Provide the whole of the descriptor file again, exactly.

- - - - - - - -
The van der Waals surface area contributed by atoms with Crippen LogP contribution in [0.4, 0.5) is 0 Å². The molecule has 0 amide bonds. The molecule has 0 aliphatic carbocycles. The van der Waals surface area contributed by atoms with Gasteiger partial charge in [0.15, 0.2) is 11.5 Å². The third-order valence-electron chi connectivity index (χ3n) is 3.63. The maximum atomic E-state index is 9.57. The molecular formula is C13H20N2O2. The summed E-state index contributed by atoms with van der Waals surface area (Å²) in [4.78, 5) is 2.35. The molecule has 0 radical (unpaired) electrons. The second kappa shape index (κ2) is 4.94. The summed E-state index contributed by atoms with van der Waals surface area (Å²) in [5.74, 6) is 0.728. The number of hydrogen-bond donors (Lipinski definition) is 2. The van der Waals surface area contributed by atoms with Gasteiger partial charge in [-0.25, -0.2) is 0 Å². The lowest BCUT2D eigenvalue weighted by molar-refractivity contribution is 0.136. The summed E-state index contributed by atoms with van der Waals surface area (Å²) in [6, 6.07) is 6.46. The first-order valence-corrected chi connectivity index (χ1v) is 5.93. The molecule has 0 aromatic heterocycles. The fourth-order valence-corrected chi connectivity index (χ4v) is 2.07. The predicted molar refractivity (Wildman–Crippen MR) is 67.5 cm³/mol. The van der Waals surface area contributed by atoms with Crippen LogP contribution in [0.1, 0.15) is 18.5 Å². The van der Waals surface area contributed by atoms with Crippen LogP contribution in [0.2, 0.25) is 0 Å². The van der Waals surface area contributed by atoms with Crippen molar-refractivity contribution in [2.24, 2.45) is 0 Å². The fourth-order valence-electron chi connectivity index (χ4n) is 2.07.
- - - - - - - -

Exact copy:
The van der Waals surface area contributed by atoms with Crippen LogP contribution in [0.4, 0.5) is 0 Å². The molecule has 0 amide bonds. The molecule has 0 aliphatic carbocycles. The van der Waals surface area contributed by atoms with Gasteiger partial charge in [0.15, 0.2) is 11.5 Å². The third-order valence-electron chi connectivity index (χ3n) is 3.63. The maximum atomic E-state index is 9.57. The molecular formula is C13H20N2O2. The summed E-state index contributed by atoms with van der Waals surface area (Å²) in [4.78, 5) is 2.35. The molecule has 0 radical (unpaired) electrons. The second kappa shape index (κ2) is 4.94. The summed E-state index contributed by atoms with van der Waals surface area (Å²) in [5.74, 6) is 0.728. The number of hydrogen-bond donors (Lipinski definition) is 2. The van der Waals surface area contributed by atoms with Gasteiger partial charge in [-0.25, -0.2) is 0 Å². The lowest BCUT2D eigenvalue weighted by molar-refractivity contribution is 0.136. The summed E-state index contributed by atoms with van der Waals surface area (Å²) in [6, 6.07) is 6.46. The first-order valence-corrected chi connectivity index (χ1v) is 5.93. The molecule has 0 aromatic heterocycles. The fourth-order valence-corrected chi connectivity index (χ4v) is 2.07. The predicted molar refractivity (Wildman–Crippen MR) is 67.5 cm³/mol. The van der Waals surface area contributed by atoms with Crippen LogP contribution in [0.1, 0.15) is 18.5 Å². The van der Waals surface area contributed by atoms with Crippen LogP contribution in [0.2, 0.25) is 0 Å². The van der Waals surface area contributed by atoms with Crippen molar-refractivity contribution in [2.24, 2.45) is 0 Å². The fourth-order valence-electron chi connectivity index (χ4n) is 2.07.